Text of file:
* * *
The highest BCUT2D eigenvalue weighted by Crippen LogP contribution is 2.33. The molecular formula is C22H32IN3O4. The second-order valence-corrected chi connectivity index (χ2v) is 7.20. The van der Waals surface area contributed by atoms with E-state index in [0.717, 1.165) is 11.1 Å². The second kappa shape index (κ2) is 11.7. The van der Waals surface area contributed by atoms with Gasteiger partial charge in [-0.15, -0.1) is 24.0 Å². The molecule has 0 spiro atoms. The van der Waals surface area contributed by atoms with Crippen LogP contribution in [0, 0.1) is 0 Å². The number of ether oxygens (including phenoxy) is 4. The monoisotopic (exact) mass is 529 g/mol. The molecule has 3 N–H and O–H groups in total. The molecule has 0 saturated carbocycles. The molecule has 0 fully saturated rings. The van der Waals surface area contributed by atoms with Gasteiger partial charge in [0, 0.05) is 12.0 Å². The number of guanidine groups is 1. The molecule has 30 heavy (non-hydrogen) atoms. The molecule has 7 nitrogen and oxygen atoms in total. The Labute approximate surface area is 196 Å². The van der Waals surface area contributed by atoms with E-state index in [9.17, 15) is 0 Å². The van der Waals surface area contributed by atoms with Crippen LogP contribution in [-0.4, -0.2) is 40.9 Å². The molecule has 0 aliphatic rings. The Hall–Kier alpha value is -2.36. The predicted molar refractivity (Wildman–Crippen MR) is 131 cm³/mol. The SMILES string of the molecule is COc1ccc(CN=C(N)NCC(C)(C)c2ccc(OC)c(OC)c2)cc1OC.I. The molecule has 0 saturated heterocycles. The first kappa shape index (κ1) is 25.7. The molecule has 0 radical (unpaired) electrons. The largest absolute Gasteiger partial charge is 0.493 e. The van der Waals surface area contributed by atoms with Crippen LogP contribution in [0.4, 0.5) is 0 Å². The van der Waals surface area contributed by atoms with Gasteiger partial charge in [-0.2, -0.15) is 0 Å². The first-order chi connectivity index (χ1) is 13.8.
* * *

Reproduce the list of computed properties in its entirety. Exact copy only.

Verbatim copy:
The highest BCUT2D eigenvalue weighted by Crippen LogP contribution is 2.33. The molecular formula is C22H32IN3O4. The second-order valence-corrected chi connectivity index (χ2v) is 7.20. The van der Waals surface area contributed by atoms with E-state index in [0.717, 1.165) is 11.1 Å². The second kappa shape index (κ2) is 11.7. The van der Waals surface area contributed by atoms with Gasteiger partial charge in [-0.15, -0.1) is 24.0 Å². The molecule has 0 spiro atoms. The van der Waals surface area contributed by atoms with Crippen LogP contribution in [0, 0.1) is 0 Å². The number of ether oxygens (including phenoxy) is 4. The monoisotopic (exact) mass is 529 g/mol. The molecule has 3 N–H and O–H groups in total. The molecule has 0 saturated carbocycles. The molecule has 0 fully saturated rings. The van der Waals surface area contributed by atoms with Gasteiger partial charge in [0, 0.05) is 12.0 Å². The number of guanidine groups is 1. The molecule has 30 heavy (non-hydrogen) atoms. The molecule has 7 nitrogen and oxygen atoms in total. The Labute approximate surface area is 196 Å². The van der Waals surface area contributed by atoms with E-state index in [9.17, 15) is 0 Å². The van der Waals surface area contributed by atoms with Crippen LogP contribution in [-0.4, -0.2) is 40.9 Å². The molecule has 0 aliphatic rings. The Hall–Kier alpha value is -2.36. The predicted molar refractivity (Wildman–Crippen MR) is 131 cm³/mol. The SMILES string of the molecule is COc1ccc(CN=C(N)NCC(C)(C)c2ccc(OC)c(OC)c2)cc1OC.I. The molecule has 0 saturated heterocycles. The first kappa shape index (κ1) is 25.7. The molecule has 0 radical (unpaired) electrons. The largest absolute Gasteiger partial charge is 0.493 e. The van der Waals surface area contributed by atoms with Crippen LogP contribution in [0.4, 0.5) is 0 Å². The van der Waals surface area contributed by atoms with Gasteiger partial charge in [-0.2, -0.15) is 0 Å². The first-order chi connectivity index (χ1) is 13.8.